Why this lawsuit and these lawmakers are taking aim at Ohio’s ‘Pink Tax’
What is the “Pink Tax?”
“Pink Tax” sometimes refers to the higher price women pay for items that are branded for women but essentially the same as men’s items. For instance, pink razors. Upworthy recently reported that according to a 2015 study conducted by the New York City Department of Consumer Affairs, women pay more 42% of the time for the same products men buy. While critics say several women’s products are developed differently — i.e. – not just made pink for marketing purposes — and others suggest women just buy the cheaper male version of things, the reality in states like Ohio is harder to dismiss. Sometimes called the “Tampon Tax,” only women are subject to the tax on feminine hygiene products, which are considered luxury items by the state despite being classified by the FDA as medically necessary products.
Why is it in the news?
Last May, Rep. Greta Johnson and Rep. Emilia Sykes, who both represent Akron — woot! woot! — tried to end the tax by introducing HB 272, which would end sales taxes on essential feminine hygiene products including tampons, liners, cups, napkins and other forms of feminine hygiene in connection with the menstrual cycle. However, in a climate where Planned Parenthood has been defunded, HB 272 hasn’t gotten far in the male-dominated and Republican-controlled state legislature, but the issue isn’t dead yet. Four Cleveland-area women have filed a class action lawsuit to end the “Tampon Tax” and refund $66 million to female consumers in Ohio.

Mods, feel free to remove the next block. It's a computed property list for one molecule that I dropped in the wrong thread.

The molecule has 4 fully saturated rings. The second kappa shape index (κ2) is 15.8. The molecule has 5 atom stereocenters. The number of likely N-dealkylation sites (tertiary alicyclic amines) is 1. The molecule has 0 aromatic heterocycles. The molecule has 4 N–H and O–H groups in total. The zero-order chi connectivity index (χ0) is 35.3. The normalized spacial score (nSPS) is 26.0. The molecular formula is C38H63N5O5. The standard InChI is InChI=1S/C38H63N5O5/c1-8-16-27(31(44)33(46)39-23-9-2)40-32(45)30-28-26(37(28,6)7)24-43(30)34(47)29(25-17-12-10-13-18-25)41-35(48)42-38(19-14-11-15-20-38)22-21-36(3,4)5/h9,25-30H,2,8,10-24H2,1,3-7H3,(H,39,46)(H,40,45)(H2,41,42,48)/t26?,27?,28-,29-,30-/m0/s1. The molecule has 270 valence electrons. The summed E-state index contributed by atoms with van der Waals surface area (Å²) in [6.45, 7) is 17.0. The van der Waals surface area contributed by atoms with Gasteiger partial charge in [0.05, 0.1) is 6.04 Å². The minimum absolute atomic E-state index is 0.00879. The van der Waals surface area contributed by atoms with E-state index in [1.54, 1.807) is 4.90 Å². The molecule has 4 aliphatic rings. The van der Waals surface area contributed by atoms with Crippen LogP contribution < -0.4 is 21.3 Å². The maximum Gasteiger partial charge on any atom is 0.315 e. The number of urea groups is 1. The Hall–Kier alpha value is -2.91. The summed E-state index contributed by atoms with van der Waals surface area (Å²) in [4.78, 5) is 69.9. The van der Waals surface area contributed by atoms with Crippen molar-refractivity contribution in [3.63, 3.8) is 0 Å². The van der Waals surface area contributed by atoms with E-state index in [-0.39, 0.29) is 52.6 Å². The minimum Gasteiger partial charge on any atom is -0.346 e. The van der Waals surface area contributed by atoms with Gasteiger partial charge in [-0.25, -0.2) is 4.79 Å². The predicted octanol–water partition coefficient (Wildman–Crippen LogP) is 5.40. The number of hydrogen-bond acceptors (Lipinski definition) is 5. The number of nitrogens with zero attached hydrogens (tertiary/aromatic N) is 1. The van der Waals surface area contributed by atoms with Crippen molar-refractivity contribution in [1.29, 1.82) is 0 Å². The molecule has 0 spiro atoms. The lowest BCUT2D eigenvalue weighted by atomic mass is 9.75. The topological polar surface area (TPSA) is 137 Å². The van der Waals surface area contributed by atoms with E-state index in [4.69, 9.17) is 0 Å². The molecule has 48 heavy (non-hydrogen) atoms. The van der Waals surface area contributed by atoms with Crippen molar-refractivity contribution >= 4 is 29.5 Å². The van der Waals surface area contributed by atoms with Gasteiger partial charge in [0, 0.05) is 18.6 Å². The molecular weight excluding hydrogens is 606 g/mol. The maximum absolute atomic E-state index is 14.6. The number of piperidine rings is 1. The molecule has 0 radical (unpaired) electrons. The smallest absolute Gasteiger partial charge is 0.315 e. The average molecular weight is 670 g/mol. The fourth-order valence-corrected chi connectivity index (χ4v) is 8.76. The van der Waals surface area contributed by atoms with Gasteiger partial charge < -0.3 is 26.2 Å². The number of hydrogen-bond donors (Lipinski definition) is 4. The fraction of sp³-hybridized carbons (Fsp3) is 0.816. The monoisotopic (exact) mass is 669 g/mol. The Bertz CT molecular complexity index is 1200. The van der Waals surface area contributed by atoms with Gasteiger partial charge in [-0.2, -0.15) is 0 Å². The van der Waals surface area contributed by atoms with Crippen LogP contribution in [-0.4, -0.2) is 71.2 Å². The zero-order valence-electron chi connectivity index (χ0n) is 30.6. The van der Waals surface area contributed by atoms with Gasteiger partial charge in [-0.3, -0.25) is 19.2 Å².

Isn’t it just a few cents here and there?
Johnson says, “Keep in mind women will make these purchases every month for 30 years — sometimes up to 40 years — you have to multiply that times ‘a few cents’.” Plus, she notes, that number climbs if you have daughters. Then put it all in context with women making, on average, 77 cents for every dollar a man makes for the same work. Financials aside, consider that the legislature recently passed exemptions for gold bullion and YMCA memberships — but not memberships to other religious organizations like the Jewish Community Center. And of course, food at grocery stores is tax-exempt, which includes the likes of Mountain Dew, Hostess Cupcakes and Pork Rinds.
Who does this really hurt?
Low-income women. Homeless women, especially. If an item isn’t tax exempt then it can’t be purchased with public assistance. “If you are food insecure, you’re tampon insecure,” Johnson says. When women live in food insecurity, they are more likely to choose unhealthy alternatives to commercial feminine hygiene products, sacrificing their health instead of putting their families at further risk of going without a meal. That can lead to toxic shock syndrome, which can cause infertility or even death.
Why hasn’t the bill been passed yet?
“It is uncomfortable for men to talk about — it’s uncomfortable for many women, too,” Johnson says. That silence contributes to the problem, but it certainly doesn’t help that HB 272 was proposed by two female Democratic representatives. While the lawsuit works its way through the courts and lawmakers like Johnson and Sykes try to advance the conversation, there’s still hope for HB 272, if it gets a second hearing by the Ways and Means Committee.
(Featured photo courtesy of Representative Emilia Strong Sykes)